After fighting a battle for more than 10 days, services at Max hospital in Shalimar Bagh resumed on Wednesday. The hospital had presented its case to the Finance commissioner on Tuesday. “The operation of the impugned order is stayed till the next hearing,” says the order by Finance Commissioner. The next hearing is on January 9.As the decision to open the hospital came out in public, a political slugfest kicked off between BJP and AAP over the decision. Neither the Lieutenant Governor Anil Baijal not the Delhi government owned up to the decision fearing public outrage, instead who is ‘ruling’ the Finance Commissioner became the trending topic.”Max Hospital Shalimar Bagh has resumed its operations from today, following a stay order issued by the appropriate Appellate authority to whom an appeal was made.We are fully focussed on providing quality care to all our patients and honouring our commitment of ensuring free treatment to the economically weaker sections of the society,” the hospital said in its statement on Wednesday morning. However, the ‘Appellate authority’ has not been specified by the officials.The L-G house stated on Wednesday that no officials from the hospital met Baijal regarding the cancellation order. “The powers of appellate authority, being a quasi judicial function are performed by the Financial Commissioner, Delhi as per his/her judgment without any interference or supervision by any authority,” a statement from L-G house stated.The Delhi government on December 8 had cancelled the license of the hospital’s branch in Shalimar Bagh for wrongly declaring a baby dead. A preliminary report submitted by a panel of doctors to the Delhi government had found the hospital guilty of not having followed the prescribed medical norms in dealing with a pair of newborn twins.”On what basis & by whose decision was the appellate authority formed to hear the Max Shalimar Bagh licence cancellation appeal ? How did the appellate authority reach to the conclusion in the first hearing itself that a stay can be given on the DGHS decision ??,” Delhi government spokesperson Nagender Sharma tweeted.The Finance Commissioner is a statutory post and the incumbent on this post exercises the powers of the Lieutenant Governor/ Chief Commissioner, delegated under various statues. The commissioner has been delegated powers to act in a quasi-judicial capacity. The commissioner hears revision petitions/appeals against orders passed by competent authority under various acts including Delhi Nursing Home Registration Act, 1953.”The Commissioner falls under the jurisdiction of the L-G and not Delhi government. We were not even informed about the order,” said a senior Delhi government official.The blame game between AAP and BJP began with both the parties turning it into a political issue. “It was just to attract public attention. The government has taken back its decision. There is definitely some behind this decision,” said Manoj Tiwari president, Delhi unit of Bharatiya Janata Party (BJP).”What was the tearing hurry for the appellate authority to stay the cancellation of Max Shalimar Bagh licence ? Why did the heart beat only for profit making hospital & not the new borns ?? Decision on whose directions ??,” Delhi AAP spokesperson Saurabh Bharadwaj tweeted.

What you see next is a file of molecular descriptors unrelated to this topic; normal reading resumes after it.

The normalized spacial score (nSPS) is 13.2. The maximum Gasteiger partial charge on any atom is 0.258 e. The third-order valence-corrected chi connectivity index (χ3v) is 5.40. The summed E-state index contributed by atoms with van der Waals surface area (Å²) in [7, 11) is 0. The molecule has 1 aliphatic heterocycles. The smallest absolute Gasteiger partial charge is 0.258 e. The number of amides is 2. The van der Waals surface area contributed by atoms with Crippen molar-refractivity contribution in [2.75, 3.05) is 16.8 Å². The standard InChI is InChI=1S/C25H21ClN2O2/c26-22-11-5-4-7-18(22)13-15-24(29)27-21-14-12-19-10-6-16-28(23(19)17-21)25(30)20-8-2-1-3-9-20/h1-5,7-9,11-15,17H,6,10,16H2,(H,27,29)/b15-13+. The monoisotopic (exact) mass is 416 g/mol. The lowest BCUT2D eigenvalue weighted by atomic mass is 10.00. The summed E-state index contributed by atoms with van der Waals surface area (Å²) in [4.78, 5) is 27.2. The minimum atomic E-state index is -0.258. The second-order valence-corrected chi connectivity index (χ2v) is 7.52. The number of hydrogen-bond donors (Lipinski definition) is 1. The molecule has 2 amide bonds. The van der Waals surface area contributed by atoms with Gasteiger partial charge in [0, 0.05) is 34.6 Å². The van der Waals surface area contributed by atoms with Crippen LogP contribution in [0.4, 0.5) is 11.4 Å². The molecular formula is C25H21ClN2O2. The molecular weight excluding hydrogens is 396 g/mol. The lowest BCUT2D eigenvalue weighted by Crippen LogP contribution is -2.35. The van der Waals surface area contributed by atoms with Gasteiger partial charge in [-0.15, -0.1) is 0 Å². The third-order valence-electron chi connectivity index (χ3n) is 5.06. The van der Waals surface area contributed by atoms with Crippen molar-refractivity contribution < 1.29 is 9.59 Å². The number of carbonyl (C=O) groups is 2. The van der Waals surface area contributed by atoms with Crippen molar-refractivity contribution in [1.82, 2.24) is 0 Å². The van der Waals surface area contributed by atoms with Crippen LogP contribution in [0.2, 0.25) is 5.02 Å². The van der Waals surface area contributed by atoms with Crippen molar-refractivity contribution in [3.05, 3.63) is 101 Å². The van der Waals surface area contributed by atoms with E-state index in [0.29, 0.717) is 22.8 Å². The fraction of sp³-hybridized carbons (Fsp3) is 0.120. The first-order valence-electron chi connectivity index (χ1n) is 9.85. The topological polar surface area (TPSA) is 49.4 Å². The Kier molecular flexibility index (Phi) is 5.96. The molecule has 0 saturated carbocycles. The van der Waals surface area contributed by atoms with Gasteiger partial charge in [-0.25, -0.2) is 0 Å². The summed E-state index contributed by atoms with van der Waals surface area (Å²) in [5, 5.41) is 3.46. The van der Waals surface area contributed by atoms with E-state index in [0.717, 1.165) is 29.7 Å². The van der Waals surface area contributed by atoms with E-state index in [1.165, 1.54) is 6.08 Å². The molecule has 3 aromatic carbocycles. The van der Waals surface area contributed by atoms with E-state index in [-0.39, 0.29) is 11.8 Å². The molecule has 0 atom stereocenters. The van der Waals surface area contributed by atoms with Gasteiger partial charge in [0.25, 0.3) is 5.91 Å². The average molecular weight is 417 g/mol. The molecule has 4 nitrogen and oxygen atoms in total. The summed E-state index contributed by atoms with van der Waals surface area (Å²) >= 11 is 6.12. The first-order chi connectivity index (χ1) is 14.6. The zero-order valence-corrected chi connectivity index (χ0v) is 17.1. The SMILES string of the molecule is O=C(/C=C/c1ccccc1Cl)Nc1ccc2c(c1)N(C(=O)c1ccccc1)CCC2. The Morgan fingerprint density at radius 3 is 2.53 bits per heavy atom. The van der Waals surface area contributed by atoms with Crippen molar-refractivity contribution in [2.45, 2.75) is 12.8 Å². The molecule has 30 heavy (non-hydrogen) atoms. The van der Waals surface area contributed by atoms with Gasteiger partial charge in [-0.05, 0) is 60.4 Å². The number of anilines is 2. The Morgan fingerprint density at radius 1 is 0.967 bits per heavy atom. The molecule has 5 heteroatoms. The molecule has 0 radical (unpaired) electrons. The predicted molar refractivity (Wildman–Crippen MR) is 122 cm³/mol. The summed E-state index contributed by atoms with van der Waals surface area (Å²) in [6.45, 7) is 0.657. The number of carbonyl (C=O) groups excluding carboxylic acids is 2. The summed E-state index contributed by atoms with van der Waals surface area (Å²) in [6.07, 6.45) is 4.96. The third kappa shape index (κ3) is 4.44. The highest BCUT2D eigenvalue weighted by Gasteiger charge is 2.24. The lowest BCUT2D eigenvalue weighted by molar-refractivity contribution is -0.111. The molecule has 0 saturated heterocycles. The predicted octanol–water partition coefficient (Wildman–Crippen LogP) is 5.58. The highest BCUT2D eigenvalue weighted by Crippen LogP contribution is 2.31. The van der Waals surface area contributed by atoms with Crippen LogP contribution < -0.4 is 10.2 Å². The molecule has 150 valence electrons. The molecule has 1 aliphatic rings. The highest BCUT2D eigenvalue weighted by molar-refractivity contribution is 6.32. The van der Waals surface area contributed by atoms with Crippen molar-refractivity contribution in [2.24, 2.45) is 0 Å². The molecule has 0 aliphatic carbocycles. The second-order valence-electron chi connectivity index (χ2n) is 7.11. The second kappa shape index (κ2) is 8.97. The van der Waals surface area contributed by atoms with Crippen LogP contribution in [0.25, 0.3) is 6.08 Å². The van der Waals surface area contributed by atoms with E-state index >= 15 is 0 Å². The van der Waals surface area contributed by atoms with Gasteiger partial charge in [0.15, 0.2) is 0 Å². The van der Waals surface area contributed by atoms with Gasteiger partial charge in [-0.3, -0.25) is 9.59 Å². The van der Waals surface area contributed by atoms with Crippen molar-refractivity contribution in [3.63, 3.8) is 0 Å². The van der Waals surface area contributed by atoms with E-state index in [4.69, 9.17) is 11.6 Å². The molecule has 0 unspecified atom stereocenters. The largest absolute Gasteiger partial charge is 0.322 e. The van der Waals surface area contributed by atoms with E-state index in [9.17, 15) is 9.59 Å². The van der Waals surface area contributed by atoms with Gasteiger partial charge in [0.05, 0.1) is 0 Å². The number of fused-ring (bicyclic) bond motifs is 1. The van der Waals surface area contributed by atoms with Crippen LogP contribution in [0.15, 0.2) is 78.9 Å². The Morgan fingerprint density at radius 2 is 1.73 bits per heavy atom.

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Max Healthcare claimed its hospital in Shalimar Bagh in the city has resumed operations from Wednesday after an “appropriate” authority “stayed” its licence cancellation, though the appellate body did not confirm it.A week ago, the hospital group had filed an appeal in the the Court of the Financial Commissioner against the cancellation of the licence of its hospital in north-west Delhi by the Directorate General of Health Services (DGHS) of the city government.Max Healthcare in a statement issued on Wednesday claimed, “Max Hospital, Shalimar Bagh has resumed its operations from today, following a stay order issued by the appropriate appellate authority to whom an appeal was made.”However, an official from the Court of the Financial Commissioner, when contacted, did not share the copy of the stay order, saying, it can only be issued to the parties concerned.Max Healthcare authorities, when contacted also declined to share a copy of the stay order.”We are fully focused on providing quality care to all our patients and honouring our commitment of ensuring free treatment to the economically weaker sections of the society,” the private hospital group further said in its statement.The Financial Commissioner is a statutory post and the incumbent exercises the powers of the Lt Governor or Chief Commissioner, delegated under various statutes, according to details on the website of the Financial Commissioner.The DGHS of the Delhi government’s health department had cancelled licence of the hospital for multiple instances of alleged medical negligence, including a case in which one of the twins was found alive after being declared dead by the facility.The licence cancellation case pertains to the premature twins, one of whom was wrongly declared dead on November 30 at the hospital where he was born, and who died during treatment at a nursing home in Pitampura a week later.Both the babies were declared stillborn by the hospital and handed over to the family allegedly in a polythene bag. But to their utter horror, they found that the boy was still alive, while they were on way to do their final rites.